Through The Lens by Matisse Thybulle
A little more than two years ago, Matisse Thybulle was on the cusp of breaking out. He had just finished his second collegiate campaign, which saw him set the single-season steals record at the University of Washington.
The achievement was a precursor of things to come. The Seattle native went on to rewrite that same mark each of the next two years. As a senior, he was the NCAA's steals leader, and named National Defensive Player of the Year.
Around the same time Thybulle started putting himself on the map as a sophomore, he also picked up a new hobby, one inspired largely by the people in his life closest to him. What began as a modest interest in photography has since exploded into a full-blown passion ("Me and Coach Brown talk about Ansel Adams every now and then, which is pretty cool," the 22-year old recently said).
There's no question that basketball is Matisse Thybulle's life, his "everything" as he put it. But this much is also true:
The 2019 no. 20 pick is damn good at taking photos.
Scroll down for evidence of Matisse's talents, and read the personal stories behind some of his favorite snaps.
Me and 'Quese
Basketball's a very creative game. There's a lot of freelancing opposed to other sports. Football, you run your route, and you don't really veer off that. Basketball is one of those sports where you really never know what's going to happen from play to play - you don't know how you're going to score, what's going to happen, or what you're going to do in order for it to happen. I feel there's a lot of creativity that goes into that.
Photography allows me another creative outlet. It's kind of my escape in that sense.
For this picture, I was with one of my old teammates, Marquese Chriss, who's in the NBA. My first year at Washington, me and Marquese were both freshmen. We were roommates, so we were basically best friends. He left after our first year, I stuck around all four. He would always come back to visit. He actually got into photography. So now, whenever he and I hang out, we'll take our cameras. I've taken some photos of him that have turned out pretty cool.
In this one, we found a hoop on a court by Washington. It was this side court next to or under a bridge. It was pretty cool, with chain fences surrounding it, rugged and kind of worn down, tucked in the woods. There were logs and tree branches on the court.
Washington and the city of Seattle have been huge for me. I went from being some skinny kid who nobody really knew of as a basketball player to staying in the same city and having it support me as I grew to become the Matisse you guys all see today.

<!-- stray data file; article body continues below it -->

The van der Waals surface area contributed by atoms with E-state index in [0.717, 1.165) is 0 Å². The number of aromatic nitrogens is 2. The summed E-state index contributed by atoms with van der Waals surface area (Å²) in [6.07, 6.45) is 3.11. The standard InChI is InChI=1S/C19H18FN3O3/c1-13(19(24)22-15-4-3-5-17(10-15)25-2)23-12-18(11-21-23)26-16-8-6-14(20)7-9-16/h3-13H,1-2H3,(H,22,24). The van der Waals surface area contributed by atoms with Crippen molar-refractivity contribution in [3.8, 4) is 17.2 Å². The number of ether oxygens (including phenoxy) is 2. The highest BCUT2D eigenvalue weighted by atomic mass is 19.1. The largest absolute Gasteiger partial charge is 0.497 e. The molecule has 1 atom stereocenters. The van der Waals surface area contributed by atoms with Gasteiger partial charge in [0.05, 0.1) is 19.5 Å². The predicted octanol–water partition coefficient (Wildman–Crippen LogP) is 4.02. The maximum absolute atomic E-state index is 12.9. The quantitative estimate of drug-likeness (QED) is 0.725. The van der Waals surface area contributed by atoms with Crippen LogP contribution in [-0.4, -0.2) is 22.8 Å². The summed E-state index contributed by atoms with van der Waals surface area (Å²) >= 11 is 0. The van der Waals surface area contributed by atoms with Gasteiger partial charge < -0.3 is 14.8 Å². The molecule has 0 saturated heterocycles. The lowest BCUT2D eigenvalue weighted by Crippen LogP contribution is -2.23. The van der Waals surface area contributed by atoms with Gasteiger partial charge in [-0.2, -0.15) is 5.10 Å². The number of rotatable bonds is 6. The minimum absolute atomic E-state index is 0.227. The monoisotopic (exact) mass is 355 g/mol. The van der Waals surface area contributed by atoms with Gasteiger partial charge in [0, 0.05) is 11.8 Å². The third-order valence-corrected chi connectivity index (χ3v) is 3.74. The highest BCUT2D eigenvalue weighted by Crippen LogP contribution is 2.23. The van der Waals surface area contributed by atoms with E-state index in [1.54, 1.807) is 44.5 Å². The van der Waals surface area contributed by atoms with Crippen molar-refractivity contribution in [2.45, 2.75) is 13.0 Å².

The basket in the picture had bleachers right underneath it, so 'Quese was able to climb up and sit up on the hoop, stand up on the hoop. I actually came up with this shot when he was getting down. He put his foot there, on the rim, and I was like, 'Wait! That looks really cool.' It just happened that the net was broken in a way that you could see his shoe through the net perfectly. It turned out as a really cool picture.
Pre-draft in Scottsdale
These two photos I took in Arizona. My dad, Greg, lives in Scottsdale, and I spent a lot of time there training for pre-draft. It was nice to be able to stay with him, be with family. I'd wake up in the morning, get to the gym around 9:00 or 9:30, workout for like an hour. There was a weight room there so I'd lift. Then right afterwards, my dad and I would go get lunch. I'd go home, take a nap, then go back to the gym with him later because he plays squash (he's really good at it). I'd watch him work out, we'd probably eat together again, and then I'd go back to the gym at night. I'd repeat the same routine the next day.
One day, I had a little bit of time in between workouts. I was driving down the street, had my camera in the car, and I saw this court, so I pulled over. It's rare that you see chain nets anymore. I thought it was really cool. I'm sure all the kids playing basketball thought I was crazy. I was out there on my tiptoes with my camera, trying to shove my lens as close to the hoop as I could.